Windhoek-Police officer George Ndamwoongela, 25, who was found guilty of murder and sentenced in April to 12 years in prison for shooting and killing student nurse Martha Ilonga, was on Friday set free by the Windhoek High Court.
Judges Nate Ndauendapo and Christi Liebenberg set aside his murder conviction and replaced it with one of culpable homicide. They also commuted Ndamwoongela’s 12-year prison sentence and gave him a five-year wholly suspended sentence, on condition that he is not convicted of culpable homicide during that period.
Ndamwoongela had appealed both the conviction and the sentence, that he received in the Windhoek Regional Court in April. He was found guilty of shooting 20-year-old Ilonga, who was a passenger in a car that the police had reportedly suspected of being involved in a robbery.
Ndamwoongela has maintained that he intented to shoot at the tryes of the car, to stop the driver from fleeing, and had no intention of killing the driver or the passenger in the car.
The student nurse was being driven home to Goreangab residential area in Katutura, where she rented a room, when she was shot.
She succumbed to her injuries days later in hospital. Ilonga was studying at the Namibia Health Training Centre in Windhoek at the time.
Judge Ndauendapo, who wrote the judgment in agreement with Judge Liebenberg, said in his view the trial court misdirected itself when it concluded that the only reasonable conclusion to be drawn from the facts was that Ndamwoongela did not aim at the tyres of the vehicle, as he claimed, but at the vehicle itself.
“In my opinion the evidence shows that he indeed aimed at the tyre of the Corolla when he fired the second shot. If that is the case, did the accused have the intention to kill the deceased? The version of the appellant (Ndamwoongela) is that he had no intention to kill the driver or the deceased, but aimed at the rear tyre of the vehicle, because he suspected that the driver was involved in the robbery,” Judge Ndauendapo stated.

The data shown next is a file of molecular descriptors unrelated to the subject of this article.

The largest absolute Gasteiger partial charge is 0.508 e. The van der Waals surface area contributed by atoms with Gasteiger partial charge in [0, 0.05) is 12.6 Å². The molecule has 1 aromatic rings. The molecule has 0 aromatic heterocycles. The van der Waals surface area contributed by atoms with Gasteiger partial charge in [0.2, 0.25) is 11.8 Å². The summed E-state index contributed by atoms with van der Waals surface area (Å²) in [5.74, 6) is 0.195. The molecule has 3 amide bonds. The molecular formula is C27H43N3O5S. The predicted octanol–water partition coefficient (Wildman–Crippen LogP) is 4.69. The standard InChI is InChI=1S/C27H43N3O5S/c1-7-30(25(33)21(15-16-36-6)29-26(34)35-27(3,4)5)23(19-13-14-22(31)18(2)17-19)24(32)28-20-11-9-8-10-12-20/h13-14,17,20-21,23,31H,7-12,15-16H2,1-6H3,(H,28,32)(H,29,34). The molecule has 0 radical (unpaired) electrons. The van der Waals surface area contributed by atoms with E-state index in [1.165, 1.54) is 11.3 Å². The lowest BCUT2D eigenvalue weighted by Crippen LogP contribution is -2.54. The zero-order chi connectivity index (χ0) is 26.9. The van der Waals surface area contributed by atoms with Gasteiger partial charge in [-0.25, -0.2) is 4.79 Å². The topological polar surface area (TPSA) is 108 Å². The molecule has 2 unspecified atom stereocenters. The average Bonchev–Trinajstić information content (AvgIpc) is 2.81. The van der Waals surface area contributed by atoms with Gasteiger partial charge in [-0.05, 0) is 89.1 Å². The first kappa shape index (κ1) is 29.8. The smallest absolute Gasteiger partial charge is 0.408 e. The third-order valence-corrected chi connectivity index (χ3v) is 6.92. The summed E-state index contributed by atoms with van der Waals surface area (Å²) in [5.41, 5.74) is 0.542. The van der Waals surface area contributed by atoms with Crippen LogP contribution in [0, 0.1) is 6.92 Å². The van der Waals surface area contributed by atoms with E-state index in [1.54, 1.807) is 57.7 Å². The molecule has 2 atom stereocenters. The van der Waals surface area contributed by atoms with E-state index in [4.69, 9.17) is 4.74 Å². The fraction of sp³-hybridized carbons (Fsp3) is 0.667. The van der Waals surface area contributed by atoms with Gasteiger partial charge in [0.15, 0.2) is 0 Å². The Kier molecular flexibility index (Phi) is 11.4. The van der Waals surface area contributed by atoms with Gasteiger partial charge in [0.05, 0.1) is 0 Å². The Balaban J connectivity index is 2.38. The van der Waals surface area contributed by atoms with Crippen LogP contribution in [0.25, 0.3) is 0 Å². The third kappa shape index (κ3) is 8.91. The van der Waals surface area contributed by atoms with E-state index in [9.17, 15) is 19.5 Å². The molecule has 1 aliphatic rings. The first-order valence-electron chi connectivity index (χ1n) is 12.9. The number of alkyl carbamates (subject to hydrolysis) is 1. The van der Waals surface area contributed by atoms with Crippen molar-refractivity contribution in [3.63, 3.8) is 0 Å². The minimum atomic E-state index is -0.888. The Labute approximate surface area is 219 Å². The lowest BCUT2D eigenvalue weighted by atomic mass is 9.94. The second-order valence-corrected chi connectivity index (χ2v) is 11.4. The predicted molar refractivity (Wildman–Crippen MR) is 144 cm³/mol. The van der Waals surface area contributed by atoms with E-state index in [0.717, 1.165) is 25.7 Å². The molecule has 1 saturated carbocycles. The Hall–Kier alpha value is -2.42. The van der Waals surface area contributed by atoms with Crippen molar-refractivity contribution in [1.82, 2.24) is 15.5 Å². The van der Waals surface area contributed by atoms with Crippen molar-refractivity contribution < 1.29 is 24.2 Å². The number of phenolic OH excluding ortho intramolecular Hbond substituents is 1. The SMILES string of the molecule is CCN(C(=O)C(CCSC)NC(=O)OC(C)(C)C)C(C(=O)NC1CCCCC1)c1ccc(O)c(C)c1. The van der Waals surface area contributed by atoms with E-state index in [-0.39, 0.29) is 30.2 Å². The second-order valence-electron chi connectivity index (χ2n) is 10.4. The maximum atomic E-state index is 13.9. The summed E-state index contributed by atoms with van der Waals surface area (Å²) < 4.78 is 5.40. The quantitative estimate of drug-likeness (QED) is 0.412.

He went on to say this version was conveyed by both Ndamwoongela and the officer that was at the scene, Constable Shikomba, to the investigating officer the next day and is therefore reasonably possibly true.
If that was the case, the judge asked, can Ndamwoongela be convicted of a competent verdict of culpable homicide?
“The facts are that the accused had a lethal weapon and was running after a fast-moving vehicle in which persons were when he fired the shot at the tyre,” the judge noted.
“It was therefore not possible to shoot with any degree of accuracy and he must have realised that the shot might hit someone and he failed to take the necessary steps to guard against that eventuality. He is therefore guilty of culpable homicide.”
Regarding the sentence, Judge Ndauendapo said it was only fitting that the court interfere with the sentence, as the murder conviction was replaced with one of culpable homicide.
He said Ndamwoongela was a first offender, a police officer and the shooting incident that claimed the life of the student occurred while he was on duty as a police officer.
According to the judge, Ndamwoongela was under the impression that the Corolla was involved in a robbery and that is why he pursued it. The judge further said Ndamwoongela had asked forgiveness from the family of the deceased and that was an acknowledgement of wrongdoing and remorse.
Ndauendapo said these were weighty considerations the court had to consider. While the offence was a serious one, the moral blameworthiness of the accused was diminished by the fact that he did not intend to kill the deceased. He said although an innocent person lost her life, the circumstances in which the offence was committed should be considered.
“The accused, being a police officer, was pursuing what he believed to be a suspect when he shot the deceased in the course of his duties. He had no intention to kill the deceased, but was negligent in causing the death of the deceased,” he ruled.
Ndamwoongela was represented by Trevor Brinkerhoff on instructions of legal aid. Seredene Jacobs represented the prosecutor-general.